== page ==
Plant managers always are looking for ways to improve operational performance or reduce costs. This effort involves many elements; much hinges on the condition and performance of process equipment. Getting a handle on relevant metrics requires effective instrumentation and data analytics — which often can pose challenges due to a lack of measurement points and the complexity of data analysis software.
Most plants consist of a collection of process units, many custom designed for the particular service, with supporting subsystems, often purchased as modules or skids. Here, let’s focus on such subsystems. In many instances, they are left out of an evaluation entirely or considered secondarily. However, these subsystems frequently provide significant opportunities.
Types Of Subsystems
We can divide subsystems into two categories: active and passive.
Active subsystems have their own automation capabilities, even if they are on a small scale. For example, consider a chemical mixing and injection skid to draw product from two chemical tanks, mix them in a specific proportion and pump the mix into the larger process unit at a desired rate. It usually would have its own instrumentation (level for the tanks, flow meters, pressure transmitters, etc.) plus a programmable logic controller (PLC) to read the instruments and regulate the functions. The distributed control system (DCS) running the larger unit tells the PLC what it should be injecting into the process. The PLC handles the internal functions of the skid.
This relieves some of the loading from the DCS because it doesn’t have to manage all the smaller functions of the skid. On the other hand, quite possibly neither the DCS nor the plant’s maintenance department get any substantial amount of diagnostic data from the skid. Presumably the skid, at a minimum, does send an alarm to the control room if it can’t do its job because a pump has failed or one of the chemicals has become depleted. That may be the extent of its condition monitoring and reporting capabilities, though. Some skid builders can build in more-sophisticated monitoring capable of sending more-granular information, such as the level of the chemical containers, condition of the pumps and so forth. However, this adds expense and usually won’t be done unless the customer specifically requests such capability.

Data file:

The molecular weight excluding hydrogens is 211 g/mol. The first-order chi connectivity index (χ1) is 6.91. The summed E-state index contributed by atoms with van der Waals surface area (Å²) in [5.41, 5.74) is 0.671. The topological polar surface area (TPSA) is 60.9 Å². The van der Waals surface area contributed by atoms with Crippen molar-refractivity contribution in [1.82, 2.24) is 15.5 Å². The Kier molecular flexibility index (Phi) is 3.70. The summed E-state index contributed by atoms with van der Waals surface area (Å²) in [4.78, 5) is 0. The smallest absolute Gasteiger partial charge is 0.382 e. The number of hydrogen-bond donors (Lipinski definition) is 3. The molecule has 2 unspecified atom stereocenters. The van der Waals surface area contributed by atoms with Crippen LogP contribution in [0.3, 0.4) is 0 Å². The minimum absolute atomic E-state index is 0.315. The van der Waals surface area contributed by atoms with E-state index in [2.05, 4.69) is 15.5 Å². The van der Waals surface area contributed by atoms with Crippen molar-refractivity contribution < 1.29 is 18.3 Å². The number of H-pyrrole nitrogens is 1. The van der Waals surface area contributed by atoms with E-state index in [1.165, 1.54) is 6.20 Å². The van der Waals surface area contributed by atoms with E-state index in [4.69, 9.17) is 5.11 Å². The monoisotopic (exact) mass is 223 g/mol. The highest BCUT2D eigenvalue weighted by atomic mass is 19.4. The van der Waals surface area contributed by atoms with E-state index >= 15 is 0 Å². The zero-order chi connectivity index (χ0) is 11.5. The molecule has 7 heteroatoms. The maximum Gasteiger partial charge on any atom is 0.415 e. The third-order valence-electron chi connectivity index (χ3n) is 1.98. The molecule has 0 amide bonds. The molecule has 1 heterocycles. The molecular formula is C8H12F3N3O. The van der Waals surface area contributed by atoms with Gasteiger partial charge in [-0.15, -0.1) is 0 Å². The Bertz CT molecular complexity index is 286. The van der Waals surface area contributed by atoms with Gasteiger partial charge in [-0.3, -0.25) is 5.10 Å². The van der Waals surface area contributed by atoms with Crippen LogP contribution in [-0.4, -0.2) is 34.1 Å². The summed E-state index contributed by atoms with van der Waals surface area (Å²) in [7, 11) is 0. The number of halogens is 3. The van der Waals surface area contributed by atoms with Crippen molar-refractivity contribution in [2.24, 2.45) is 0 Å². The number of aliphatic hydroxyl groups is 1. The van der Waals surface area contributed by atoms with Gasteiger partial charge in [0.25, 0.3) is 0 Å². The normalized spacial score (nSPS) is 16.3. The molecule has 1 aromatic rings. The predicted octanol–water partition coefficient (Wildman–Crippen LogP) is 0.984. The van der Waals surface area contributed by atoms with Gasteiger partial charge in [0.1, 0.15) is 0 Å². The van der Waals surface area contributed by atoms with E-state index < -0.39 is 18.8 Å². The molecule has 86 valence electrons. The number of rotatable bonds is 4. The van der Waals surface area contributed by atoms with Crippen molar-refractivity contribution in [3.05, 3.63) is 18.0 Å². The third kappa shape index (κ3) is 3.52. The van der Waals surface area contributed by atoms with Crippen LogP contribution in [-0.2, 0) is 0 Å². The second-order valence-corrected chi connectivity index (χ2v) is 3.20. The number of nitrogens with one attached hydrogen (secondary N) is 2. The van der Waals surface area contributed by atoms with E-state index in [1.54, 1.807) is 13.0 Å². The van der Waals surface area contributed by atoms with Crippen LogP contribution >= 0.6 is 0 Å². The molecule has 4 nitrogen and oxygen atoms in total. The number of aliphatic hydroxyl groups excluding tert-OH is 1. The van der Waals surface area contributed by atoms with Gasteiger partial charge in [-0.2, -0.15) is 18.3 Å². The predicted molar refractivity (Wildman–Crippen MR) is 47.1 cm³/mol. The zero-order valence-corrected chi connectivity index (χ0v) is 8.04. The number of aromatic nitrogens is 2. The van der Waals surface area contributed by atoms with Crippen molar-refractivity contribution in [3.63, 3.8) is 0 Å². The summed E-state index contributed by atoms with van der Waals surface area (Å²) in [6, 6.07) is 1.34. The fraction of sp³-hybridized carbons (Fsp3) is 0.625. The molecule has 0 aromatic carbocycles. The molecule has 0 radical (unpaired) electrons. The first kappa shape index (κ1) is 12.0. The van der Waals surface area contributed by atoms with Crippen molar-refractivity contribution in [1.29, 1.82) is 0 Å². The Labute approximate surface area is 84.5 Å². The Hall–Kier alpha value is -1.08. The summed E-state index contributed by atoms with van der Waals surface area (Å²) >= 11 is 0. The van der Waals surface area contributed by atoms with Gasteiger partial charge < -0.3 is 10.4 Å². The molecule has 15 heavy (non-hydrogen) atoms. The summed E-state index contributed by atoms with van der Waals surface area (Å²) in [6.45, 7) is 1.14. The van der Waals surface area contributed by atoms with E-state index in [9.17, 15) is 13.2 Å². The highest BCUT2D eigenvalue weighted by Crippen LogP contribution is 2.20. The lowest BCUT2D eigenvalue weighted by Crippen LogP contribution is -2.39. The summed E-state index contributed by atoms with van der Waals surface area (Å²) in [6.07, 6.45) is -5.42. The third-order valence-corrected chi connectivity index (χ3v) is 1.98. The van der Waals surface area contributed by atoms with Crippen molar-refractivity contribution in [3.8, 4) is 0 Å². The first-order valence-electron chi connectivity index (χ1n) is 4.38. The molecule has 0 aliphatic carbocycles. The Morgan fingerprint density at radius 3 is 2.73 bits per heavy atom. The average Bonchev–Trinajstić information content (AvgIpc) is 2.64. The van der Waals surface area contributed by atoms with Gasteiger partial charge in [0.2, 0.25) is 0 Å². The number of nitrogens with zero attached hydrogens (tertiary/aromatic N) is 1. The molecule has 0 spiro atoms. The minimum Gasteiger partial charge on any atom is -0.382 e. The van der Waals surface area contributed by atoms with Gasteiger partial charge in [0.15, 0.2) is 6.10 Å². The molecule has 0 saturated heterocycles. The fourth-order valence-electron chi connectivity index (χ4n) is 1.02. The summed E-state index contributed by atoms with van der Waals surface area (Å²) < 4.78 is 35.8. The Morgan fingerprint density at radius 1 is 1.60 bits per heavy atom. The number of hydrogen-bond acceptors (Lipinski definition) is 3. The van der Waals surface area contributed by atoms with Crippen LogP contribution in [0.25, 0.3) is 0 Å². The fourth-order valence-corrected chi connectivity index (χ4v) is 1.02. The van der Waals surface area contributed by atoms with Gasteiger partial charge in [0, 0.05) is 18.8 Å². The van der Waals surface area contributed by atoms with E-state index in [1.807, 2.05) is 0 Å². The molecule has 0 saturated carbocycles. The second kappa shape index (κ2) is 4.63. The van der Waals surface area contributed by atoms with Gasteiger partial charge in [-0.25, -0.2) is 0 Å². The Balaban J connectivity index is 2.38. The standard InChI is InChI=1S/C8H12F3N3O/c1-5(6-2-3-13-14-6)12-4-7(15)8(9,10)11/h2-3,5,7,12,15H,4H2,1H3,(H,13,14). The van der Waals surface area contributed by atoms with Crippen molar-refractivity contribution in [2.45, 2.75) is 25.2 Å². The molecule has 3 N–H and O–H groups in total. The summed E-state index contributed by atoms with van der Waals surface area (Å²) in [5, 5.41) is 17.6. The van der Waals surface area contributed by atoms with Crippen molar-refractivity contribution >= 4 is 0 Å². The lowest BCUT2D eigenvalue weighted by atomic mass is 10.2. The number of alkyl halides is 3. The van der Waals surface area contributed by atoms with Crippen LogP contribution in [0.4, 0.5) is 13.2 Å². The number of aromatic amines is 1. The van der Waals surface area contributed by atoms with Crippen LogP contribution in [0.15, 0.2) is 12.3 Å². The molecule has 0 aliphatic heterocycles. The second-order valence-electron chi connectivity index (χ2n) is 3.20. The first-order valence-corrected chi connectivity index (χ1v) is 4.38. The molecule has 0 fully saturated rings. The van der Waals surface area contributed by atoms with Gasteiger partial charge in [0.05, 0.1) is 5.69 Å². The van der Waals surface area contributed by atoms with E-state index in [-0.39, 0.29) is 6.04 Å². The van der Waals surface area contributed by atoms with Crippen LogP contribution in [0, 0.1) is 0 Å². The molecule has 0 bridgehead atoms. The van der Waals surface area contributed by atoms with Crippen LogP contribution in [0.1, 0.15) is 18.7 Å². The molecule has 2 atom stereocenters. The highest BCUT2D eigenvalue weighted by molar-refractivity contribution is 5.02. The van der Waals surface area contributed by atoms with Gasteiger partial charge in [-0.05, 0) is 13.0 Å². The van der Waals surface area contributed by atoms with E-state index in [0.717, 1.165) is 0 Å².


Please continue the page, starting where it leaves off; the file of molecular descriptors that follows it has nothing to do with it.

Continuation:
In contrast, passive subsystems have no internal automation or control capabilities. A heat exchanger controlled entirely by the DCS is a good example. The subsystem itself is essentially mechanical.
In both situations, getting the kind of detail necessary to make useful evaluations will require adding instrumentation if more data are needed, and then analyzing the data from existing and new instruments to create actionable information.
What Data Are Available?
Returning to our chemical injection skid, let’s say the control room wants to know how much of each chemical remains in each tank. Several considerations play into this:
• What kind of level measuring device did the builder put on the skid? Is it simply a switch that sends a low-level alarm or does it monitor the whole scale from full to empty?
• Does the PLC running the skid look at the full scale or does it only care about crossing a critical line?
•Is the PLC set up to report the level measurements to the control room or does it lack that functionality?
So, you must ask if the variable of interest is being measured and if accessing the data is possible. The answer could be no —on one or both counts.
In such a case, you many need a path to talk to the field device or additional instrumentation. If the skid has a full-scale level device, such as a differential pressure (DP) or a guided-wave radar (GWR) instrument, it may be possible to add a wireless converter. If the transmitter uses 4–20-mA plus HART, you can install a wireless adapter to send the relevant process data to the plant’s WirelessHART network. This need not interfere with the connection to the PLC, so the level transmitter can continue to do its job in terms of process control.
If the level devices on the skid aren’t suitable, you may need to add an entirely new instrument; a good choice usually is a DP or GWR device with native WirelessHART (Figure 1). Other technologies are also adaptable using 4–20-mA-to-WirelessHART adapters. If you have a network in place but it doesn’t have spare capacity, it’s fairly simple and inexpensive to expand it; this almost always offers a cost-effective option.
Considering skids and modules more broadly, dozens of different performance and condition-monitoring applications may be pertinent, depending upon the nature and complexity of the subsystem. If the PLC or other controller can’t readily deliver information as to what’s happening, you will have to reach in from the outside —WirelessHART can help accomplish this task. Hopefully, you only may need to install wireless adapters because all points of measurement already are in place. If adding new points of measurement is necessary, this will be costlier and may require downtime for process penetrations. However, you at least will find a growing roster of native wireless instruments from a variety of vendors.